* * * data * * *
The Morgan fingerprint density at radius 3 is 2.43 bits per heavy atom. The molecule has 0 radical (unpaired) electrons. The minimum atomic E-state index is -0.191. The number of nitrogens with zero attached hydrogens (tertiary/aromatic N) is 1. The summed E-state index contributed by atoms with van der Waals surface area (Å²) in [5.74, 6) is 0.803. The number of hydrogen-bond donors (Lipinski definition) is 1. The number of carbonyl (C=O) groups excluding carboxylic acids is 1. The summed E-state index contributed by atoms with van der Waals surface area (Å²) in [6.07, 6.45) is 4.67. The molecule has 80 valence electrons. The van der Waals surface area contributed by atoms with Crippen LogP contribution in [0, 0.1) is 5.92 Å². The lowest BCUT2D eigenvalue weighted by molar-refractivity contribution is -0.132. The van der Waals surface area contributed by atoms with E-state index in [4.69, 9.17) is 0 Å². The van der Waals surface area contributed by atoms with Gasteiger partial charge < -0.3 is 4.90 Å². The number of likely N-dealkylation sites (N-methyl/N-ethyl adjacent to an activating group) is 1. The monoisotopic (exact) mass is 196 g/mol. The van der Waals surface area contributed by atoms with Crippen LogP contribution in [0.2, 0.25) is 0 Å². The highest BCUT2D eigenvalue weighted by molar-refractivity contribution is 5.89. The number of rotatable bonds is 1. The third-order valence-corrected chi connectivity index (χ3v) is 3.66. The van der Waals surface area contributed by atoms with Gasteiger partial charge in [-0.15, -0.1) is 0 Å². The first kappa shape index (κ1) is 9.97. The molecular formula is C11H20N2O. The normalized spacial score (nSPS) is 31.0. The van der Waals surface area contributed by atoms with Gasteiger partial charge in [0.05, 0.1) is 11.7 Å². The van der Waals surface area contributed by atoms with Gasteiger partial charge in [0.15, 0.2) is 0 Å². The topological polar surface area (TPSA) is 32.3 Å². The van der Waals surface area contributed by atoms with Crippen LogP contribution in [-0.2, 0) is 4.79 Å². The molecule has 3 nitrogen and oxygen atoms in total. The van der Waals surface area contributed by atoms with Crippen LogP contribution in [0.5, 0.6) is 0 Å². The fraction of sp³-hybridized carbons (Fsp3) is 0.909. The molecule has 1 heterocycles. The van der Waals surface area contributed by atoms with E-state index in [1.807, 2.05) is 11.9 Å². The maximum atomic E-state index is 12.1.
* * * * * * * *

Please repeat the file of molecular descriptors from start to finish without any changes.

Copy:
The Morgan fingerprint density at radius 3 is 2.43 bits per heavy atom. The molecule has 0 radical (unpaired) electrons. The minimum atomic E-state index is -0.191. The number of nitrogens with zero attached hydrogens (tertiary/aromatic N) is 1. The summed E-state index contributed by atoms with van der Waals surface area (Å²) in [5.74, 6) is 0.803. The number of hydrogen-bond donors (Lipinski definition) is 1. The number of carbonyl (C=O) groups excluding carboxylic acids is 1. The summed E-state index contributed by atoms with van der Waals surface area (Å²) in [6.07, 6.45) is 4.67. The molecule has 80 valence electrons. The van der Waals surface area contributed by atoms with Crippen LogP contribution in [0, 0.1) is 5.92 Å². The lowest BCUT2D eigenvalue weighted by molar-refractivity contribution is -0.132. The van der Waals surface area contributed by atoms with E-state index in [4.69, 9.17) is 0 Å². The van der Waals surface area contributed by atoms with Gasteiger partial charge < -0.3 is 4.90 Å². The number of likely N-dealkylation sites (N-methyl/N-ethyl adjacent to an activating group) is 1. The monoisotopic (exact) mass is 196 g/mol. The van der Waals surface area contributed by atoms with Crippen LogP contribution in [0.2, 0.25) is 0 Å². The highest BCUT2D eigenvalue weighted by molar-refractivity contribution is 5.89. The number of rotatable bonds is 1. The third-order valence-corrected chi connectivity index (χ3v) is 3.66. The van der Waals surface area contributed by atoms with Gasteiger partial charge in [-0.15, -0.1) is 0 Å². The first kappa shape index (κ1) is 9.97. The molecular formula is C11H20N2O. The normalized spacial score (nSPS) is 31.0. The van der Waals surface area contributed by atoms with Gasteiger partial charge in [0.05, 0.1) is 11.7 Å². The van der Waals surface area contributed by atoms with Gasteiger partial charge in [0.15, 0.2) is 0 Å². The topological polar surface area (TPSA) is 32.3 Å². The van der Waals surface area contributed by atoms with Crippen LogP contribution in [-0.2, 0) is 4.79 Å². The molecule has 3 nitrogen and oxygen atoms in total. The van der Waals surface area contributed by atoms with Crippen LogP contribution in [0.5, 0.6) is 0 Å². The fraction of sp³-hybridized carbons (Fsp3) is 0.909. The molecule has 1 heterocycles. The van der Waals surface area contributed by atoms with E-state index in [1.807, 2.05) is 11.9 Å². The maximum atomic E-state index is 12.1.